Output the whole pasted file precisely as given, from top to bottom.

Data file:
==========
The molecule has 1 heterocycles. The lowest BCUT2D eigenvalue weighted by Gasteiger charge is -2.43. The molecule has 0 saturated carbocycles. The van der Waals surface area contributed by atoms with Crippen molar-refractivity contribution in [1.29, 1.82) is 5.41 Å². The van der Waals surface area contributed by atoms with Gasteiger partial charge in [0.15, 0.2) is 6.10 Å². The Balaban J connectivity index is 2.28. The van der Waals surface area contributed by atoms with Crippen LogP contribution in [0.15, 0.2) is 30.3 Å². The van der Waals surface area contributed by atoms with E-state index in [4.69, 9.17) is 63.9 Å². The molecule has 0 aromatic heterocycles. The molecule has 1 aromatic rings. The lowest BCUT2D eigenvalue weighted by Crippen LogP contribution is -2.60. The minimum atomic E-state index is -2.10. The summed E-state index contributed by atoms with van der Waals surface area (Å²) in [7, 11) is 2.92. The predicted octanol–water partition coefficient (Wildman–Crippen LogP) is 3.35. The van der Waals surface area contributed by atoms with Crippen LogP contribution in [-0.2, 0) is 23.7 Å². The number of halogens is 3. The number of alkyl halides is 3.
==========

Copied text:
The molecule has 1 heterocycles. The lowest BCUT2D eigenvalue weighted by Gasteiger charge is -2.43. The molecule has 0 saturated carbocycles. The van der Waals surface area contributed by atoms with Crippen molar-refractivity contribution in [1.29, 1.82) is 5.41 Å². The van der Waals surface area contributed by atoms with Gasteiger partial charge in [0.15, 0.2) is 6.10 Å². The Balaban J connectivity index is 2.28. The van der Waals surface area contributed by atoms with Crippen LogP contribution in [0.15, 0.2) is 30.3 Å². The van der Waals surface area contributed by atoms with E-state index in [4.69, 9.17) is 63.9 Å². The molecule has 0 aromatic heterocycles. The molecule has 1 aromatic rings. The lowest BCUT2D eigenvalue weighted by Crippen LogP contribution is -2.60. The minimum atomic E-state index is -2.10. The summed E-state index contributed by atoms with van der Waals surface area (Å²) in [7, 11) is 2.92. The predicted octanol–water partition coefficient (Wildman–Crippen LogP) is 3.35. The van der Waals surface area contributed by atoms with Crippen LogP contribution in [-0.2, 0) is 23.7 Å². The number of halogens is 3. The number of alkyl halides is 3.